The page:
There Has Just Been a Massive Fragmentation of the Breakfast Occasion

John Bryant is a voracious cereal eater. Most mornings, he has a bowl of Kellogg’s All-Bran Buds, a spinoff of the company’s 99-year-old All-Bran, originally marketed as a “natural laxative.” At night he’s likely to snack on Honey Smacks, which is 56 percent sugar by weight. Sometimes he’ll mix it with more nutritious Frosted Mini-Wheats. Bryant also feeds the stuff to his six children. “I can assure you that we go through an enormous amount of cereal,” he says. This makes the Bryant household somewhat of an anachronism at a time when Americans have moved on to granola bars, rediscovered the virtues of hot meals such as oatmeal and eggs, and fallen under the spell of Greek yogurt. But then Bryant would probably feel guilty if he joined them. He’s chief executive officer of Kellogg, the world’s largest cereal maker, whose brands also include Frosted Flakes, Rice Krispies, Corn Flakes, Froot Loops, and Apple Jacks. Kellogg needs all the cereal eaters it can muster.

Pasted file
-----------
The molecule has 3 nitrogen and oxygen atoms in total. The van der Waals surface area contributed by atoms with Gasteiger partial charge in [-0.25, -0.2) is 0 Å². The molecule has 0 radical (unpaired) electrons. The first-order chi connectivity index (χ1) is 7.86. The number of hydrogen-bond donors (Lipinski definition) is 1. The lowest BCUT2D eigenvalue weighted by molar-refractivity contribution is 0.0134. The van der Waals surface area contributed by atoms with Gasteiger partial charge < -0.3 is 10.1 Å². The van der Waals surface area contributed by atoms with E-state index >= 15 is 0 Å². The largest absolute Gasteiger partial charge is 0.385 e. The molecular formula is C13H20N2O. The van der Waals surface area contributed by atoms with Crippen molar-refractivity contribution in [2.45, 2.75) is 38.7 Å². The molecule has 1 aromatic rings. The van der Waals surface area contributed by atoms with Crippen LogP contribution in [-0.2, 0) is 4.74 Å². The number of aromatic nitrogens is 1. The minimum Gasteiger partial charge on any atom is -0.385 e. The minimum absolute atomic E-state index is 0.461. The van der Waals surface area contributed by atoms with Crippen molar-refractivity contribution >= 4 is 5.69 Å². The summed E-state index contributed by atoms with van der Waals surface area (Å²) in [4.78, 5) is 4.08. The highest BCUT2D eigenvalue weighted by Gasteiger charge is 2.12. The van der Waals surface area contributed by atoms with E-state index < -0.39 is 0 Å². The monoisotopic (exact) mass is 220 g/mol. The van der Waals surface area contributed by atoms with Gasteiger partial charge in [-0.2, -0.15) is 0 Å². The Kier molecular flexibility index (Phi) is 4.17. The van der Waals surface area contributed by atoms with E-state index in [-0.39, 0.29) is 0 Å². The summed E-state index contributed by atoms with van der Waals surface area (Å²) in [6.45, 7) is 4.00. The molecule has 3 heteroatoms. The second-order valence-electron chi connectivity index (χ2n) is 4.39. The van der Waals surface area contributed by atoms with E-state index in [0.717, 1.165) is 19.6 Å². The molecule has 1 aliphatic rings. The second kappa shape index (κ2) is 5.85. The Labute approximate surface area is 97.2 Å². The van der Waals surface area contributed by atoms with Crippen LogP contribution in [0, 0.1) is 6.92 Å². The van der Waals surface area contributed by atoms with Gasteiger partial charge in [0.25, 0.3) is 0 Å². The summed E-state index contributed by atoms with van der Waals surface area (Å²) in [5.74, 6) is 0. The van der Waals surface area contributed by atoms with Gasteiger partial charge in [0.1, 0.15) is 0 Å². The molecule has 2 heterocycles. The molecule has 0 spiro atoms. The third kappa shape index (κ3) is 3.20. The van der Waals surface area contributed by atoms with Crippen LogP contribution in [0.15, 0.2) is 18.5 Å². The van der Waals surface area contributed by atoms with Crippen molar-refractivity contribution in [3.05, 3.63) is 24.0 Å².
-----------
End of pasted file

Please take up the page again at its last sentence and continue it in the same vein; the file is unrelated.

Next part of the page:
On Feb. 12, Bryant, fortified by his customary helping of All-Bran, arrived at Kellogg headquarters in Battle Creek, Mich., to deliver bad news. He announced the company’s U.S. morning-foods net sales fell 8 percent in the fourth quarter of 2014. It was the division’s seventh quarterly decline in a row. “It’s very frustrating,” Bryant said in a postmortem telephone interview.

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